Osseointegrated implant

Last revised by Henry Knipe on 8 Nov 2021

Osseointegrated implants (OI) are endosteal implants characterized by porous surfaces that allow a direct structural connection between bone and implant without interposed soft tissue and ingrowth and interdigitation of the newly formed lamellar bone.

Osseointegration has been defined as direct mechanical and functional contact between living bone and implant 1. It is considered an important factor of implant stability and has been achieved with various metals, ceramics and biostable polymers 1-3. The definition of the term has been modified over time, and more recently a more thorough description has been suggested that includes the following aspects 2:

  • stable support of the implant under functional load
  • direct contact of the formed bone and the implant without interposed connective tissue
  • absence of motion between implant and surrounding tissues under functional loading conditions
  • osseous and bone marrow components adjacent to the implant surface at light and electron microscopic levels

The main determinants for osseointegration have been reported to include 3,4:

  • implant surface: apposition is better with porous and/or fluted surfaces (50-400 µm)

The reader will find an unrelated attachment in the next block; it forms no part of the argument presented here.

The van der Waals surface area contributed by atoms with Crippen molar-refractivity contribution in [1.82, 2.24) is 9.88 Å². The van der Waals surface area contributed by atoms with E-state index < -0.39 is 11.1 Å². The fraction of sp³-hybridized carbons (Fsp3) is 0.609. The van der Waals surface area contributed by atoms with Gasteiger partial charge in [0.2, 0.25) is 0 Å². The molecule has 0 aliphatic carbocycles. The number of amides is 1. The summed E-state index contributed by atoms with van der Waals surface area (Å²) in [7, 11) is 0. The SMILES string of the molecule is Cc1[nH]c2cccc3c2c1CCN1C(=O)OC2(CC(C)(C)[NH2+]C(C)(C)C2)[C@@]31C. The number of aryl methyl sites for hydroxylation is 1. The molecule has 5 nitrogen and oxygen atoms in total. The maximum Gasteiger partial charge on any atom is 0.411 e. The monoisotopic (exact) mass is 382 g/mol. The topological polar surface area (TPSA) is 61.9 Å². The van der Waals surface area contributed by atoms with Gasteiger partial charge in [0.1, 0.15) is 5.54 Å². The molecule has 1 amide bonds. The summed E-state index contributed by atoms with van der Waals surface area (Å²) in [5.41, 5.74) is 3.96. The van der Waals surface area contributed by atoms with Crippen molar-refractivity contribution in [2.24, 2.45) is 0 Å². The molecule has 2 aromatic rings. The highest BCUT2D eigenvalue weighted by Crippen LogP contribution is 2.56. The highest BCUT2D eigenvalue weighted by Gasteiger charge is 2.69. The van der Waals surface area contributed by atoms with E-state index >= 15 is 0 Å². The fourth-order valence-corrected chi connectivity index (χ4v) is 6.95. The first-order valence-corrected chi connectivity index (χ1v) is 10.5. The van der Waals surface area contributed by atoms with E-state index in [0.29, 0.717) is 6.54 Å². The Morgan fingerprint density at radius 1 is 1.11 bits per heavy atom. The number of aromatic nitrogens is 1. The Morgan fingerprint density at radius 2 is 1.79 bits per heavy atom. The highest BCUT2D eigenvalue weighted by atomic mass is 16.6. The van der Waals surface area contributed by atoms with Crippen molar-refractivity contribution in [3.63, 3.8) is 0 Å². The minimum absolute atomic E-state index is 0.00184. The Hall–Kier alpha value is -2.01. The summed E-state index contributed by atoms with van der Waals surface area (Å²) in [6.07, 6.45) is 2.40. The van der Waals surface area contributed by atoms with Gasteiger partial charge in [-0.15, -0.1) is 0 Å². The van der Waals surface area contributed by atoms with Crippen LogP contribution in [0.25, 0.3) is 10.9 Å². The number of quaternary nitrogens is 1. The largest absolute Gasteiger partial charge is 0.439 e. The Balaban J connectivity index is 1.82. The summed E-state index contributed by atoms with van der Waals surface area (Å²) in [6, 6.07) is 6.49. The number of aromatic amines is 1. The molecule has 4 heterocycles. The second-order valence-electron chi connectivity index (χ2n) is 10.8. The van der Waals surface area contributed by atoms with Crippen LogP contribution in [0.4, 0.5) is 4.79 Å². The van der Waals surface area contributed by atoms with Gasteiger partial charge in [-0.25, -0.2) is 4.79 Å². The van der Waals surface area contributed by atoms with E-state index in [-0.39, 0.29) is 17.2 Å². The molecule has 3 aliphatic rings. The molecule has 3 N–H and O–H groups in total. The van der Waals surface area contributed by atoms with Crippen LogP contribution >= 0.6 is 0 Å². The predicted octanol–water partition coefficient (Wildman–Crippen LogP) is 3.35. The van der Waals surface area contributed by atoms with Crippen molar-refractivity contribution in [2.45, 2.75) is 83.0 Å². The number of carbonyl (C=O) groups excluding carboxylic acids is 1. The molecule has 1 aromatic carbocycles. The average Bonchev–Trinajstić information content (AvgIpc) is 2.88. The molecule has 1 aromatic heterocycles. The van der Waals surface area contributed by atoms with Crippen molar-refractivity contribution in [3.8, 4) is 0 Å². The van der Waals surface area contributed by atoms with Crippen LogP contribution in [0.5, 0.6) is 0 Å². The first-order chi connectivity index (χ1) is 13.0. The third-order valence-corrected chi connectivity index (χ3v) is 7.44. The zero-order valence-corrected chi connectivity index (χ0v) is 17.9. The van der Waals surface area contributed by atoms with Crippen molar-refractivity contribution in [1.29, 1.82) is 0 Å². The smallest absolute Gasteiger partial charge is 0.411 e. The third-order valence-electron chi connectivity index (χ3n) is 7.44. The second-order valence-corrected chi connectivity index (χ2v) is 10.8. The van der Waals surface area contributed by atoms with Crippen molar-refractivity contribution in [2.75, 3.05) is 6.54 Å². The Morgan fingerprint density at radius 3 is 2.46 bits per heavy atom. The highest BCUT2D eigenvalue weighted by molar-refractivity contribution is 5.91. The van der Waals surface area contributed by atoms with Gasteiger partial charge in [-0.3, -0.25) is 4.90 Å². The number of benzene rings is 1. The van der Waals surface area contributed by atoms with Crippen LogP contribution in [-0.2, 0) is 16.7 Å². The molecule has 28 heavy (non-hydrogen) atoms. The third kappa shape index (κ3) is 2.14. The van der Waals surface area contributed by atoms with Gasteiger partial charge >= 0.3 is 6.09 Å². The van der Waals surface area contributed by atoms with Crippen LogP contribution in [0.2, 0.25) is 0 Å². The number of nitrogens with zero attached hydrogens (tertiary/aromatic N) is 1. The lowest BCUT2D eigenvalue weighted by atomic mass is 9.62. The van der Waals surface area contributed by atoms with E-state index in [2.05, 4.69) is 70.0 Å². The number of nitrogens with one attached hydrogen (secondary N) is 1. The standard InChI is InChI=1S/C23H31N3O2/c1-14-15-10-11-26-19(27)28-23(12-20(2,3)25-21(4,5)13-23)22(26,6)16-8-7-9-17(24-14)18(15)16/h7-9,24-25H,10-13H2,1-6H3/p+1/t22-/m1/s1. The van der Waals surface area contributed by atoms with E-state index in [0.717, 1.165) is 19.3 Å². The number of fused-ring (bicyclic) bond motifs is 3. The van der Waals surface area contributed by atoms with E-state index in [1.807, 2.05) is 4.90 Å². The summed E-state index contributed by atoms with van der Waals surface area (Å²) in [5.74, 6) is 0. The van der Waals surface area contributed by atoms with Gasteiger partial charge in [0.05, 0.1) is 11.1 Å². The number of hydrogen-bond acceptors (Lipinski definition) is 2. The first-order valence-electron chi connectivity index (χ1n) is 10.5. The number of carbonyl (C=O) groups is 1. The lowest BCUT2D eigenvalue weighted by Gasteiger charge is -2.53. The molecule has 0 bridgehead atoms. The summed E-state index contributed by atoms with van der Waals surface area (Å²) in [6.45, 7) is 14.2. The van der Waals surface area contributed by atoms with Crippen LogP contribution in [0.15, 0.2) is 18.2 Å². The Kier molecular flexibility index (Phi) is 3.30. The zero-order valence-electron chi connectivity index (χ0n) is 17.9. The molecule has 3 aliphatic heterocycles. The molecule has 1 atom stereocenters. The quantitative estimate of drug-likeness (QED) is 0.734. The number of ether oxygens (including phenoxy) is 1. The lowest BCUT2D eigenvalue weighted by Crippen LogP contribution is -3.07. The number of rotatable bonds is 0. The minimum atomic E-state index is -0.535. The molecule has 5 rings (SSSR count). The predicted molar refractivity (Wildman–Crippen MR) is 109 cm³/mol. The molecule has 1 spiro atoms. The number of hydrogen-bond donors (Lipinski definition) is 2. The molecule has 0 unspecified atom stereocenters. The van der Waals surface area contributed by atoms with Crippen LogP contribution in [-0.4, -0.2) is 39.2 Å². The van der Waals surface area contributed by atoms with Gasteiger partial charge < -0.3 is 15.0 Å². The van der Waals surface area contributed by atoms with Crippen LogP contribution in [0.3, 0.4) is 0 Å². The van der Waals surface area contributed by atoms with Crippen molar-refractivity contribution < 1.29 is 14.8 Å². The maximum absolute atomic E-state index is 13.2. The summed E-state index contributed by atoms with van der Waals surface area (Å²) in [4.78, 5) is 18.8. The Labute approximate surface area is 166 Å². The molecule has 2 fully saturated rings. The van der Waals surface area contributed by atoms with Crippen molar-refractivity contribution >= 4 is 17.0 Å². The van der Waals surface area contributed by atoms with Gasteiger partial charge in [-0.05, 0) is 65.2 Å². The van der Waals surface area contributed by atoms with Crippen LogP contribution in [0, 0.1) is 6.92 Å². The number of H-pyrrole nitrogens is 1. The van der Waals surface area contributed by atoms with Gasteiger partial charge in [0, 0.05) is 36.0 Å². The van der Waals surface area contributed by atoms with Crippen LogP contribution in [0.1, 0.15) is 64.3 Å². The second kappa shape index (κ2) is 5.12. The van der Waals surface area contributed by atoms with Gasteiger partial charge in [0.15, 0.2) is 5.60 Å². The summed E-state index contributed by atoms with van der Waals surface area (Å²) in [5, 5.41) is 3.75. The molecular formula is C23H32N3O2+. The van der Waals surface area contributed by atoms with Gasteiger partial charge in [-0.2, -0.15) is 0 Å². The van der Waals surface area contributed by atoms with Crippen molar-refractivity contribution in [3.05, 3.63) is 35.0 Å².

• implant design: better designs reduce shear forces and distribute the load
  • quality of host bone
  • preparation of the surgical site:
    • gaps might prevent osseointegration and lead to fibrous tissue growth
    • less fitting implants might lead to localized stress or stress shielding
  • loading conditions: micromotion during the early healing phase might lead to a fibrous tissue interface
  • prevention of infections

Osseointegrated implants are used for the following purposes 3,5:

The following metals have been used for the fabrication of osseointegrated implants 3:

  • titanium and its alloys
  • stainless steel
  • cobalt
  • chromium
  • tantalum
  • zirconium

The term osseointegration was coined by the Swedish orthopedic surgeon Per-Ingvar Branemark and colleagues who discovered the integration potential between bone and titanium 1-3.

Lucent zones or gaps between implant and bone might demonstrate an absence of osseointegration, aseptic loosening or infection.

The radiology report should include the following:

  • type and location of the implant
  • implant-bone interface
  • osteolysis and aseptic implant loosening
  • implant infection

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Cases and figures

  • Case 1: transfemoral osseointegrated implant
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  • Case 2: complicated by osteomyelitis
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